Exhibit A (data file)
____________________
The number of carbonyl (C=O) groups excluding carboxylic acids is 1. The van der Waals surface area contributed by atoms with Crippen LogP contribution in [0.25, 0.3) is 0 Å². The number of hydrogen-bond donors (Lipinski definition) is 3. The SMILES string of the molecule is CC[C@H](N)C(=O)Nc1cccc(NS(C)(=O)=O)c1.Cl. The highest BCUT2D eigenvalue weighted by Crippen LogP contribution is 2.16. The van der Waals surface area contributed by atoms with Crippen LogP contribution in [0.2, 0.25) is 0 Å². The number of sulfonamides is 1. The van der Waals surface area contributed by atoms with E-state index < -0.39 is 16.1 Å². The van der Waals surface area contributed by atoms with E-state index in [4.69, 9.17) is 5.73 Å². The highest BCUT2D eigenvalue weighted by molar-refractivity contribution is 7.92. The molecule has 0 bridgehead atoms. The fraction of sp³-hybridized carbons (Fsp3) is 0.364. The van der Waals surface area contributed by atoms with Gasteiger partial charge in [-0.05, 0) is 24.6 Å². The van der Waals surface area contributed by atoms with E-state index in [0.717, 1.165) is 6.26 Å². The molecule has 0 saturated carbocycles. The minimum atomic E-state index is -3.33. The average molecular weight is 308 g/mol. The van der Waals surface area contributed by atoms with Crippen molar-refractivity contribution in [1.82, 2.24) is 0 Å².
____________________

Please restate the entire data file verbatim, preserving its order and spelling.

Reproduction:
The number of carbonyl (C=O) groups excluding carboxylic acids is 1. The van der Waals surface area contributed by atoms with Crippen LogP contribution in [0.25, 0.3) is 0 Å². The number of hydrogen-bond donors (Lipinski definition) is 3. The SMILES string of the molecule is CC[C@H](N)C(=O)Nc1cccc(NS(C)(=O)=O)c1.Cl. The highest BCUT2D eigenvalue weighted by Crippen LogP contribution is 2.16. The van der Waals surface area contributed by atoms with Crippen LogP contribution in [0.2, 0.25) is 0 Å². The number of sulfonamides is 1. The van der Waals surface area contributed by atoms with E-state index < -0.39 is 16.1 Å². The van der Waals surface area contributed by atoms with E-state index in [4.69, 9.17) is 5.73 Å². The highest BCUT2D eigenvalue weighted by molar-refractivity contribution is 7.92. The molecule has 0 bridgehead atoms. The fraction of sp³-hybridized carbons (Fsp3) is 0.364. The van der Waals surface area contributed by atoms with Gasteiger partial charge in [-0.05, 0) is 24.6 Å². The van der Waals surface area contributed by atoms with E-state index in [0.717, 1.165) is 6.26 Å². The molecule has 0 saturated carbocycles. The minimum atomic E-state index is -3.33. The average molecular weight is 308 g/mol. The van der Waals surface area contributed by atoms with Crippen molar-refractivity contribution in [1.82, 2.24) is 0 Å².